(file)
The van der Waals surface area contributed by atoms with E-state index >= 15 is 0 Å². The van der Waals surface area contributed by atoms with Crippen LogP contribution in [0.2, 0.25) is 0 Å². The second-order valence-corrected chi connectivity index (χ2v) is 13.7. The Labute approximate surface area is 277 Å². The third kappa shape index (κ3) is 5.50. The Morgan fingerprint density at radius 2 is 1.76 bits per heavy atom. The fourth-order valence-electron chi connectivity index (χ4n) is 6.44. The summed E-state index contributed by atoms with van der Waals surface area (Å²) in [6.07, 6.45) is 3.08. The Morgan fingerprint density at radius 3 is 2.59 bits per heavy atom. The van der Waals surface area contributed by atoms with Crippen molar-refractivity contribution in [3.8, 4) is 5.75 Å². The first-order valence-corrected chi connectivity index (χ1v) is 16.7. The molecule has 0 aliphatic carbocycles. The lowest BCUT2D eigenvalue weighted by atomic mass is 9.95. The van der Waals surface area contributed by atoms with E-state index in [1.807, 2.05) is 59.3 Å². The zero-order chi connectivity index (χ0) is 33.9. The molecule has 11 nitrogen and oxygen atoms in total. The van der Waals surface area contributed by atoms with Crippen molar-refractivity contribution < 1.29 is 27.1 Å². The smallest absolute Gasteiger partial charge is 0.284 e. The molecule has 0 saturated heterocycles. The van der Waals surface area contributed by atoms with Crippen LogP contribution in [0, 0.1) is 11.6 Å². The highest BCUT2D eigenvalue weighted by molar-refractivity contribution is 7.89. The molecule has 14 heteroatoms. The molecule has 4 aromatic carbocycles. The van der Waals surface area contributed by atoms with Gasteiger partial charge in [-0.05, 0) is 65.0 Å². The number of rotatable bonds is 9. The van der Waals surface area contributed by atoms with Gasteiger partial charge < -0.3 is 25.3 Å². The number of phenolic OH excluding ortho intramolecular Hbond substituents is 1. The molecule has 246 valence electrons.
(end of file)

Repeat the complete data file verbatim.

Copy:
The van der Waals surface area contributed by atoms with E-state index >= 15 is 0 Å². The van der Waals surface area contributed by atoms with Crippen LogP contribution in [0.2, 0.25) is 0 Å². The second-order valence-corrected chi connectivity index (χ2v) is 13.7. The Labute approximate surface area is 277 Å². The third kappa shape index (κ3) is 5.50. The Morgan fingerprint density at radius 2 is 1.76 bits per heavy atom. The fourth-order valence-electron chi connectivity index (χ4n) is 6.44. The summed E-state index contributed by atoms with van der Waals surface area (Å²) in [6.07, 6.45) is 3.08. The Morgan fingerprint density at radius 3 is 2.59 bits per heavy atom. The van der Waals surface area contributed by atoms with Crippen molar-refractivity contribution in [3.8, 4) is 5.75 Å². The first-order valence-corrected chi connectivity index (χ1v) is 16.7. The molecule has 0 aliphatic carbocycles. The lowest BCUT2D eigenvalue weighted by atomic mass is 9.95. The van der Waals surface area contributed by atoms with E-state index in [1.807, 2.05) is 59.3 Å². The zero-order chi connectivity index (χ0) is 33.9. The molecule has 11 nitrogen and oxygen atoms in total. The van der Waals surface area contributed by atoms with Crippen molar-refractivity contribution < 1.29 is 27.1 Å². The smallest absolute Gasteiger partial charge is 0.284 e. The molecule has 0 saturated heterocycles. The van der Waals surface area contributed by atoms with Crippen LogP contribution in [0, 0.1) is 11.6 Å². The highest BCUT2D eigenvalue weighted by molar-refractivity contribution is 7.89. The molecule has 14 heteroatoms. The molecule has 4 aromatic carbocycles. The van der Waals surface area contributed by atoms with Gasteiger partial charge in [-0.05, 0) is 65.0 Å². The number of rotatable bonds is 9. The van der Waals surface area contributed by atoms with Gasteiger partial charge < -0.3 is 25.3 Å². The number of phenolic OH excluding ortho intramolecular Hbond substituents is 1. The molecule has 246 valence electrons.